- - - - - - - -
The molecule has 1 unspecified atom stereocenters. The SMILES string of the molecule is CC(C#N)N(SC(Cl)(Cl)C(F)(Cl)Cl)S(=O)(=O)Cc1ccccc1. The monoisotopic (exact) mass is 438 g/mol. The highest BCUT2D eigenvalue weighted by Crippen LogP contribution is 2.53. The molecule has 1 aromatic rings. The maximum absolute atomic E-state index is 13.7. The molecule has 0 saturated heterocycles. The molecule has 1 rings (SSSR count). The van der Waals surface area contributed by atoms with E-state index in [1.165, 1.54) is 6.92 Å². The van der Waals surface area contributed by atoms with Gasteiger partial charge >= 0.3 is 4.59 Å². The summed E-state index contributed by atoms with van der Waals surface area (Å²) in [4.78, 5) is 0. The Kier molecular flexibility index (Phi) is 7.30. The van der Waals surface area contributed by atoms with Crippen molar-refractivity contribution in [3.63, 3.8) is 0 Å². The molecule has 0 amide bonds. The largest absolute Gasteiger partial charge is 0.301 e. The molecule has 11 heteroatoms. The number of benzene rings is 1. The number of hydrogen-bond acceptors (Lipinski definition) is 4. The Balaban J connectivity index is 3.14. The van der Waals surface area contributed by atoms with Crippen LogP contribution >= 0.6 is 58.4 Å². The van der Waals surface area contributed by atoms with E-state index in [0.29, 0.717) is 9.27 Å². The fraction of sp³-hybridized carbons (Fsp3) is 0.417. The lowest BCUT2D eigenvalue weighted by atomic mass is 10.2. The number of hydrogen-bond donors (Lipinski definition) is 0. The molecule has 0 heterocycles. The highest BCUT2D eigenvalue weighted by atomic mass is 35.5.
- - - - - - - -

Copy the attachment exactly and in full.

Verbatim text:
The molecule has 1 unspecified atom stereocenters. The SMILES string of the molecule is CC(C#N)N(SC(Cl)(Cl)C(F)(Cl)Cl)S(=O)(=O)Cc1ccccc1. The monoisotopic (exact) mass is 438 g/mol. The highest BCUT2D eigenvalue weighted by Crippen LogP contribution is 2.53. The molecule has 1 aromatic rings. The maximum absolute atomic E-state index is 13.7. The molecule has 0 saturated heterocycles. The molecule has 1 rings (SSSR count). The van der Waals surface area contributed by atoms with E-state index in [1.165, 1.54) is 6.92 Å². The van der Waals surface area contributed by atoms with Gasteiger partial charge >= 0.3 is 4.59 Å². The summed E-state index contributed by atoms with van der Waals surface area (Å²) in [4.78, 5) is 0. The Kier molecular flexibility index (Phi) is 7.30. The van der Waals surface area contributed by atoms with Crippen molar-refractivity contribution in [3.63, 3.8) is 0 Å². The molecule has 0 amide bonds. The largest absolute Gasteiger partial charge is 0.301 e. The molecule has 11 heteroatoms. The number of benzene rings is 1. The number of hydrogen-bond acceptors (Lipinski definition) is 4. The Balaban J connectivity index is 3.14. The van der Waals surface area contributed by atoms with Crippen LogP contribution >= 0.6 is 58.4 Å². The van der Waals surface area contributed by atoms with E-state index in [0.29, 0.717) is 9.27 Å². The fraction of sp³-hybridized carbons (Fsp3) is 0.417. The lowest BCUT2D eigenvalue weighted by atomic mass is 10.2. The number of hydrogen-bond donors (Lipinski definition) is 0. The molecule has 0 heterocycles. The highest BCUT2D eigenvalue weighted by atomic mass is 35.5.